Looking regal in Ralph Lauren’s red cape dress.
A crisp and elegant Calvin Klein number.
Lupita Look Book Mozah bint Nasser Al Missnad steps out in glamorous gray.
customers,” Catherine Riviere, head of haute couture at Christian Dior, was quoted as saying by the news wire. For this group of ultra rich, couture isn’t just about fashion; it is a work of art that is displayed on the body rather than a wall.
A striking bodyhugging turquoise Gucci outfit.
A designer who stood out in last week’s Paris haute couture week is Zuhair Murad. The Beirut-based designer received positive reviews for his refreshing take on haute couture – with creations that are actually wearable, whether you are world-famous celebrities attending red carpet events, a bride-to-be looking for that perfect gown or a mere, fashion-loving mortal like the rest of us. You probably have heard of him – he garnered extensive media coverage last year from his creation of J.Lo’s white illusion-lace mermaid gown for last year’s Golden Globes. The 42-year-old up-and-comer is often compared with Elie Saab, another acclaimed Lebanese designer. “Why not? I love his work. He’s a very good couturier. But talent or style isn’t to do with the country you come from. Each one of us has our own separate vision,” Murad told the Associated Press recently. Like Saab, Murad’s cuts clasp the natural high waist of the female silhouette, often on full skirts. His recent couture collection features peplums and silk swags on a series of yellow and lavender gown, emphasizing a woman’s feminine curves. As noted by many fashion editors, the sheer luxury of the fabrics – crepe, organza, shantung, tulle, lace – and the embroidery made this collection work. The designer plays with soft colors the runway program notes describe as a “cornucopia of camellias, roses, sweetbriar laurels, and ... heavenly plumage.” Suffice to say that the Middle Eastern customers have also recently shown growing support for Lebanese designers like Murad and Saab, and up-andZuhair Murad coming Georges Chakra, Reem Acra and Rabih Kayrouz.
Elie Saab’s pink cocktail dress with metallic lace overlay.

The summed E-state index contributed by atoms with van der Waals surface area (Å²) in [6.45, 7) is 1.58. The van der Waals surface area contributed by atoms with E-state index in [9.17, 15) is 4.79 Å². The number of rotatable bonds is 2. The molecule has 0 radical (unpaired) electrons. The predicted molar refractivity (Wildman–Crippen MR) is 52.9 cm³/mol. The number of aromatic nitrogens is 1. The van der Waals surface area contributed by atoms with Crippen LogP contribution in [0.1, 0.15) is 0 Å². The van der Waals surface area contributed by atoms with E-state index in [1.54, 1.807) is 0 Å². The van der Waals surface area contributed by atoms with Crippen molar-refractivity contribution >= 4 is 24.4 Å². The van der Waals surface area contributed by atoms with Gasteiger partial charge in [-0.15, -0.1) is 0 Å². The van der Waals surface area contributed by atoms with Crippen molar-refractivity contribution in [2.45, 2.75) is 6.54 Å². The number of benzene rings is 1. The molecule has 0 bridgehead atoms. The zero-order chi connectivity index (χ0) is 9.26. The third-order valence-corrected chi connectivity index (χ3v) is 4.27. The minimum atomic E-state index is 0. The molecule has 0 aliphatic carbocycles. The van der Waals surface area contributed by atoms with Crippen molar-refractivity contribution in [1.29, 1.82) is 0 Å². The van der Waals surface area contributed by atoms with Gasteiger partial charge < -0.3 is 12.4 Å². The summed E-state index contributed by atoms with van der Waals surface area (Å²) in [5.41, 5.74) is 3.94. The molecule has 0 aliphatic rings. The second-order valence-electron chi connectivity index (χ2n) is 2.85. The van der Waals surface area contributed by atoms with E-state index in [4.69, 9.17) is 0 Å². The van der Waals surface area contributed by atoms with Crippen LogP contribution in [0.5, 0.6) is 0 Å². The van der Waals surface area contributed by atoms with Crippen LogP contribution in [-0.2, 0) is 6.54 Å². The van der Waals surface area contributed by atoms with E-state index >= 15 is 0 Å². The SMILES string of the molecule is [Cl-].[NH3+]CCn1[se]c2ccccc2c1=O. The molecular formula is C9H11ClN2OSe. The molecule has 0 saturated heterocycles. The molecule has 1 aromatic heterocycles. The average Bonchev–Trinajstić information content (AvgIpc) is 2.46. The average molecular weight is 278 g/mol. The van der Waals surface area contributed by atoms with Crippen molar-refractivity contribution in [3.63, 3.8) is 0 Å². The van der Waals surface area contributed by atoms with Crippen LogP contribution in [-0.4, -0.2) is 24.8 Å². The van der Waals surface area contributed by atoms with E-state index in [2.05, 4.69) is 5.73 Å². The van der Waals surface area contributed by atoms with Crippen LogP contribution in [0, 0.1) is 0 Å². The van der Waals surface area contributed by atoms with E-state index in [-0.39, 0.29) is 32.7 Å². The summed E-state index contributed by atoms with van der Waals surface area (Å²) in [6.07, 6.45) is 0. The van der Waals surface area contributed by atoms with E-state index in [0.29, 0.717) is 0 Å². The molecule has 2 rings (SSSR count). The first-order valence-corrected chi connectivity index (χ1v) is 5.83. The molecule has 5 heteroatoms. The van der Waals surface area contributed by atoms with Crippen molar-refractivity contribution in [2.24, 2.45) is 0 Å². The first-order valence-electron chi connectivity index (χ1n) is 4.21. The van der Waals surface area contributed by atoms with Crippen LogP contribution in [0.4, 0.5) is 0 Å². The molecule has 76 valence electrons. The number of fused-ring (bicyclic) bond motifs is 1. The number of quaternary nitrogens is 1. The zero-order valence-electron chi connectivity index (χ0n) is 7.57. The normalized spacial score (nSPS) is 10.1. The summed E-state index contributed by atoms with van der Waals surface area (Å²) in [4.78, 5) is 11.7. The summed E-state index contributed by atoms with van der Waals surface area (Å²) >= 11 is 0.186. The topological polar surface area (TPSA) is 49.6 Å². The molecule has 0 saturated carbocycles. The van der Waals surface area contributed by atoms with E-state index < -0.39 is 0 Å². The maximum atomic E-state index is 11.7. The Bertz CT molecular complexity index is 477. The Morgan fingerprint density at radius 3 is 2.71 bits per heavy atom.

AFTER WOWING the crowd in a red caped, off-shoulder Ralph Lauren frock at the 2014 Golden Globes, 12 Years a Slave actress Lupita Nyong’O took her fashion game up a notch a week later at the Screen Actors Guild Awards, rocking a gorgeous, vibrant Gucci gown. The dress – a one-of-a-kind turquoise silk crepe number with gold accents and intricate floral straps, cleverly paired with Fred Leighton jewels – is widely considered Nyong’O’s best red carpet look yet. “I just love the flowers and the nature aspect,” the Yale graduate told E! Entertainment host Giuliana Rancic. The 31-year-old actress credits her stylist, Micaela Erlanger, a design and management graduate from Parsons The New School of Design, for her impressive looks at major events. Erlanger, who counts Michelle Dockery and Winona Ryder among her celebrity clients, opts for silhouettes that cinch Nyong’O at the waist. Prabal Gurung’s tuxedodress to an Elie Saab’s cocktail frock, the style she chooses for Nyong’O is always perfectly refined, but never boring The actress continues to blaze a trail toward fashion greatness, one red carpet event after the other. Cate Blanchett should really be looking over her shoulder.
Lanvin’s two-toned gown for the 2013 BAFTA LA Britannia Awards.
JPLUS February 2, 2014
Photos: Courtesy of Dove
Dove’s Eva Arisuci Rudjito asks women to appreciate their looks.
Nilam and Ambarwati, featured in the campaign.
Beautiful Me WORDS WILLY WILSON